Sometimes, a select word or even a look can be just as effective, after all. In his case, most definitely.
The Reds on-pitch leader may not be a rabble-rousing orator but you get the impression that when he does talk, people listen.
Respect has to be earned and the Londoner has that within the Oakwell dressing room. Deeds and leading by example is where it is chiefly at for him.
Like when he famously dislocated his shoulder and went off for running repairs on several occasions to have it popped back in during last April’s home derby with Sheffield Wednesday – each time returning to the fray before eventually having to succumb to his injury early in the second half.
Lesser mortals would have bowed to the inevitable much earlier.
That leadership, selflessness and fighter’s heart is something that Barnsley will need in abundance in the forthcoming challenges ahead if they are to secure a third successive season of Championship football.
A granite block of ‘over my dead body’ defiance, Yiadom is someone worth following.
Having suffered the pain of relegation earlier in his career with Barnet, Yiadom does not plan on familiarising himself with that unpleasant feeling again any time soon.
Asked to describe his style of captaincy, Yiadom observed: “I am a leader. A big old leader.
“I am not one who is going to shout at someone on the pitch just for the sake of it. I will give them a word, so they actually listen to it.
“A word and a look – and I will give them a kiss after.
“It is not just a case of wearing the armband and going out there. It does mean much more than that to me and it did at Barnet. I just want to try and lead the team to do good things.”
Good things to garner from a fraught season of transition would mean second-tier safety. Despite a turbulent campaign and substantial change on and off the pitch, Barnsley remain masters of their own destiny but survival will not be easy.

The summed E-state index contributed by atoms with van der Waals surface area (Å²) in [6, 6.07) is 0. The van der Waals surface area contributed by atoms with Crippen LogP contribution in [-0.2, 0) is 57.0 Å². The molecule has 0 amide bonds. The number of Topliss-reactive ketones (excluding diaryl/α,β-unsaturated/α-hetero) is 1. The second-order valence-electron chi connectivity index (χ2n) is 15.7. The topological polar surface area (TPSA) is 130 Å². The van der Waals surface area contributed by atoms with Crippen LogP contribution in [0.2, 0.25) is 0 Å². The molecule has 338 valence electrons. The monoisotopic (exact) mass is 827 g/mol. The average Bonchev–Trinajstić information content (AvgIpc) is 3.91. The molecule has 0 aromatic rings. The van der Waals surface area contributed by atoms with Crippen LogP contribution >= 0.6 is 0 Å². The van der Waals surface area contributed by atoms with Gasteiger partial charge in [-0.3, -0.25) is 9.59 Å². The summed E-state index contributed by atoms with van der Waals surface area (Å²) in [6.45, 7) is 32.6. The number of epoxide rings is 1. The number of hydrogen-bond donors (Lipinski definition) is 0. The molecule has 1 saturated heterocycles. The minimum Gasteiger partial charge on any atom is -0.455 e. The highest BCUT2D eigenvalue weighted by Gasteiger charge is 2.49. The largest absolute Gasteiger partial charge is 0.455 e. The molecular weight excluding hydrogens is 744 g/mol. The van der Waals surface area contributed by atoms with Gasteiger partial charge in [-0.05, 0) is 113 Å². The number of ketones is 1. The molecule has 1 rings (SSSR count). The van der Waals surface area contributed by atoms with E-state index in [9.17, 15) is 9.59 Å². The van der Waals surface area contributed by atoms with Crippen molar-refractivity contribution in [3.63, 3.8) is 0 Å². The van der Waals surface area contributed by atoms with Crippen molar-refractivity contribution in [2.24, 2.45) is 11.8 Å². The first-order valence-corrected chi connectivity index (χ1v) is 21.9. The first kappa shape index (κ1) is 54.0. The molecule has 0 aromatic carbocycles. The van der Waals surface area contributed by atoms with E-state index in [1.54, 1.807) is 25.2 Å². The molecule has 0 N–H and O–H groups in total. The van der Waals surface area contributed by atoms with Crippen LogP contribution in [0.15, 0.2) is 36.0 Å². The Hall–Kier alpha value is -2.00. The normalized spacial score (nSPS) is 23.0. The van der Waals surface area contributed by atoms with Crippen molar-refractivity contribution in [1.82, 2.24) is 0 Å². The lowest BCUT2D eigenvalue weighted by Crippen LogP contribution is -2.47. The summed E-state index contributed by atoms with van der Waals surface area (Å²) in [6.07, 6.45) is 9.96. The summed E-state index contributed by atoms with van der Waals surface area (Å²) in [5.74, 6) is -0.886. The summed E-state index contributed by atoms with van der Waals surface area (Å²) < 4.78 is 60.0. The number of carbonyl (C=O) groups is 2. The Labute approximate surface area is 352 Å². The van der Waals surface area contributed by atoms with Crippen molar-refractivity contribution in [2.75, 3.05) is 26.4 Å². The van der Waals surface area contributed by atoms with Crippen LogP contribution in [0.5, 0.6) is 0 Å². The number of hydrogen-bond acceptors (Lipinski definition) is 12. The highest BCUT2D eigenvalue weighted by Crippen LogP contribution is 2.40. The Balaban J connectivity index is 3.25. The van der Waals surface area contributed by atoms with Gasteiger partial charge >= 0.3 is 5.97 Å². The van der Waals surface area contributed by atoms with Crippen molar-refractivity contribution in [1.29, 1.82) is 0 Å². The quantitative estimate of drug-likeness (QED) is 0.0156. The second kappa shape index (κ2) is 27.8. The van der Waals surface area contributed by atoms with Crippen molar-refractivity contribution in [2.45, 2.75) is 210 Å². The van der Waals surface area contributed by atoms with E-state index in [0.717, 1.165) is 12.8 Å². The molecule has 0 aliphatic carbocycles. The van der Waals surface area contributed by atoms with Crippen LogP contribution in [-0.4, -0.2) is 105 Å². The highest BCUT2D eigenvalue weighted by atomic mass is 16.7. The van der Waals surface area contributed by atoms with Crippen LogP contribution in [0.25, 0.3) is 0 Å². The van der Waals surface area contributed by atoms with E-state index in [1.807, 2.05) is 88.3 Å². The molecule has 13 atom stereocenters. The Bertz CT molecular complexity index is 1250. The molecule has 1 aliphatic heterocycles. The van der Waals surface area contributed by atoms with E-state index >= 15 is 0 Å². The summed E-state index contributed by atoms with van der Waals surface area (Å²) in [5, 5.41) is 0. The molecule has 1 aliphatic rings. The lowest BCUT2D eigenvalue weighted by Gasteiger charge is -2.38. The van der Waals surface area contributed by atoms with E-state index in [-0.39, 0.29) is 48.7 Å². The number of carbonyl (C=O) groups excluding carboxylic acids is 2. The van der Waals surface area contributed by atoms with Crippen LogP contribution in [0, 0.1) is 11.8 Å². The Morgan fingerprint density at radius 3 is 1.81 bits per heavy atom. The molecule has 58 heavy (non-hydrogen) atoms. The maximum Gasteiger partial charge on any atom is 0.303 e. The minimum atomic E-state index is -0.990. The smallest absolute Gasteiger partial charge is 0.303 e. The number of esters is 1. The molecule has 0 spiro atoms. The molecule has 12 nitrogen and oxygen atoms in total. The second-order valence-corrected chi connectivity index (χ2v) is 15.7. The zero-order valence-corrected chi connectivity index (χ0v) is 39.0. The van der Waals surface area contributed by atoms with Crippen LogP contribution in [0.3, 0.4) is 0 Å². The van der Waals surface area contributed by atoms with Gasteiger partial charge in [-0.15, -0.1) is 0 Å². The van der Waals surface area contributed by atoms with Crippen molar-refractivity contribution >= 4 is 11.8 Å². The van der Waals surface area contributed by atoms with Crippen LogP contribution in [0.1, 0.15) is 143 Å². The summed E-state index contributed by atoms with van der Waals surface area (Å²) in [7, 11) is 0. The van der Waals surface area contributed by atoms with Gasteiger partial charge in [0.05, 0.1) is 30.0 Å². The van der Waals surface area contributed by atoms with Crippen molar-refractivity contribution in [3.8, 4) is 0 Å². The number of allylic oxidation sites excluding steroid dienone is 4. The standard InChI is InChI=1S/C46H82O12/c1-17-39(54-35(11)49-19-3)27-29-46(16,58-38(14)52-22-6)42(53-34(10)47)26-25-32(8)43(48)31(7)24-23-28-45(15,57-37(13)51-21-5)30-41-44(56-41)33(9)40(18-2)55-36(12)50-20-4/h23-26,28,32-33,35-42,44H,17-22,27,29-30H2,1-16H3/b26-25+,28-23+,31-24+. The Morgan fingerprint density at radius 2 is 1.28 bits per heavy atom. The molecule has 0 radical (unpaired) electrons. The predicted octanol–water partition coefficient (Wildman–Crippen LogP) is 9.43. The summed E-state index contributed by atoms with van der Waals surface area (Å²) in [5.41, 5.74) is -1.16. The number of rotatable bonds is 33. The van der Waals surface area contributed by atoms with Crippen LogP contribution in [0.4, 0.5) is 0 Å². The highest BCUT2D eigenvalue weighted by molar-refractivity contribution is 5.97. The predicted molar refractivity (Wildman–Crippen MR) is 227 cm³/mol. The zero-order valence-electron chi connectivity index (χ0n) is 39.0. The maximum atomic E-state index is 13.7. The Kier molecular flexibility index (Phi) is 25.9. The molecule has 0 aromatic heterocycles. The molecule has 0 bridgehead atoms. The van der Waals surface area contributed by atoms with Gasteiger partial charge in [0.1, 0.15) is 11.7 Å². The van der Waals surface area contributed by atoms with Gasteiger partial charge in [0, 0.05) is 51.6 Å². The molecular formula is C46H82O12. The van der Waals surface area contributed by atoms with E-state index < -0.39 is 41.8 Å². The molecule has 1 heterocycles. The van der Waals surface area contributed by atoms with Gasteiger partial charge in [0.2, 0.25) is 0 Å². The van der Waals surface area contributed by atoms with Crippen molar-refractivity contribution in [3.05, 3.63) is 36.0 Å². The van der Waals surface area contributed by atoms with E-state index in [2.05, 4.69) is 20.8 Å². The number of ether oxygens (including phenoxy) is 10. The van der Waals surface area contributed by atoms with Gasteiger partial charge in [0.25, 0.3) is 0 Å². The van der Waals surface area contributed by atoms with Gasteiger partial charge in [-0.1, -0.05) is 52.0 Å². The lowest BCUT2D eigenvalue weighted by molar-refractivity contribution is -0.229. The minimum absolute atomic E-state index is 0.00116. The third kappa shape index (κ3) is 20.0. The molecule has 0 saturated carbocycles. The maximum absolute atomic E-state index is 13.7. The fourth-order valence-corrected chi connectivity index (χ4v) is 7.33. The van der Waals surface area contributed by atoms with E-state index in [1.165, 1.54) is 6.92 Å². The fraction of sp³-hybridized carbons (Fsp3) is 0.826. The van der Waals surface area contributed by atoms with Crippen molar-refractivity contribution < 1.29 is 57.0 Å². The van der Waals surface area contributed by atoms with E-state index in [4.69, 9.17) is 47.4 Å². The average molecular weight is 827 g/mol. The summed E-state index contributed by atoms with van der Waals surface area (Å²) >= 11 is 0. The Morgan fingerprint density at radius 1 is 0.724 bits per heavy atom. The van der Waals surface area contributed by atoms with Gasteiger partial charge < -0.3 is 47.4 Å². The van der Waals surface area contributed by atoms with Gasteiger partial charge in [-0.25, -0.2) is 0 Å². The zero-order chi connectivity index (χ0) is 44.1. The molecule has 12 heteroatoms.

For the battles ahead, players must draw their motivation from different sources. For Yiadom, brought up in the tough North London suburb of Holloway, it largely comes from within.
The defender is also fortified by his experiences of doing the hard yards in non-league circles with Hayes and Yeading and Braintree before getting his break with Barnet – his Football League platform after being rejected as a schoolboy at nearby Watford.
Certainly no-one can accuse Yiadom of not paying his dues.
An added source of motivation in his quest to keep Barnsley in the Championship comes from his bitter taste of relegation at Barnet in the Spring of 2013. He does not want to sample that pain again.
Determined that he will not – if he has anything to do about it – Yiadom added: “I remember being at Barnet and, unfortunately, being relegated and it is not a nice feeling at all. That is something that is not going to happen again.
“I remember playing Northampton away and it was not a pretty feeling.
“It is not just yourself that relegation affects, but a lot of people’s livelihoods. That is always in the back of your heads as well and something you do not want to happen. No-one wants to get relegated (at Barnsley). Not just me, everyone in the building as well. We are going to do everything in our power not to get relegated.
“When I was younger, I saw what the older heads did to get the team motivated and that is something I try and do.”
Motivation comes easy for Yiadom and, while it is fully expected that this will be his final season at Barnsley, helping the club to retain their divisional status would be some parting gift.
The 26-year-old has taken the decision to run down his contract with a move to pastures new on the cards in the summer.
As it stands, the here and now is occupying Yiadom’s attentions far too much to turn thoughts to the future, although he can rest assured that he will have a fair-sized list of Championship suitors and probable top-flight interest seeking his services.
But that is for another day.
“At the moment, I am concentrating on keeping Barnsley up. That is the main thing at the moment. That is all the matters,” added Yiadom.
“One hundred per cent, we are going to do everything in our power to stay up.”